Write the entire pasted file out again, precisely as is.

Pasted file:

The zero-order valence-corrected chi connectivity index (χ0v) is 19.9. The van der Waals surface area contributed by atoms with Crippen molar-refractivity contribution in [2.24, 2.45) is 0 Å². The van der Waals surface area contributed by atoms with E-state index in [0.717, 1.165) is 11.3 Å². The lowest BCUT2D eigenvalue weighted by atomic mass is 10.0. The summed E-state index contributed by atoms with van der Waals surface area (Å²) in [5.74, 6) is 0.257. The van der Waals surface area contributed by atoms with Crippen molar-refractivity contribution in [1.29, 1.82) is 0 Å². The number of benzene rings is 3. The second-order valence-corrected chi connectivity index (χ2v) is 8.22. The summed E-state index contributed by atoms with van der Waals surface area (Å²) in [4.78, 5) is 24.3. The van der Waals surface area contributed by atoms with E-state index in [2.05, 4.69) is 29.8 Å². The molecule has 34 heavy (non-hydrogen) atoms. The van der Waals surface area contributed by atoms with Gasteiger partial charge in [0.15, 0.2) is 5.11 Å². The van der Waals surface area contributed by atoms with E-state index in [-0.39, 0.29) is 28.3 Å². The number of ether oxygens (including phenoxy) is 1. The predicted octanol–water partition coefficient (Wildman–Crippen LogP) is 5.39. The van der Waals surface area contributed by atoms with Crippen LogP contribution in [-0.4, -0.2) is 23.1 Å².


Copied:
The zero-order valence-corrected chi connectivity index (χ0v) is 19.9. The van der Waals surface area contributed by atoms with Crippen molar-refractivity contribution in [2.24, 2.45) is 0 Å². The van der Waals surface area contributed by atoms with E-state index in [0.717, 1.165) is 11.3 Å². The lowest BCUT2D eigenvalue weighted by atomic mass is 10.0. The summed E-state index contributed by atoms with van der Waals surface area (Å²) in [5.74, 6) is 0.257. The van der Waals surface area contributed by atoms with Crippen molar-refractivity contribution in [1.29, 1.82) is 0 Å². The number of benzene rings is 3. The second-order valence-corrected chi connectivity index (χ2v) is 8.22. The summed E-state index contributed by atoms with van der Waals surface area (Å²) in [4.78, 5) is 24.3. The van der Waals surface area contributed by atoms with E-state index in [2.05, 4.69) is 29.8 Å². The molecule has 34 heavy (non-hydrogen) atoms. The van der Waals surface area contributed by atoms with Gasteiger partial charge in [0.15, 0.2) is 5.11 Å². The van der Waals surface area contributed by atoms with E-state index in [-0.39, 0.29) is 28.3 Å². The number of ether oxygens (including phenoxy) is 1. The predicted octanol–water partition coefficient (Wildman–Crippen LogP) is 5.39. The van der Waals surface area contributed by atoms with Crippen LogP contribution in [-0.4, -0.2) is 23.1 Å².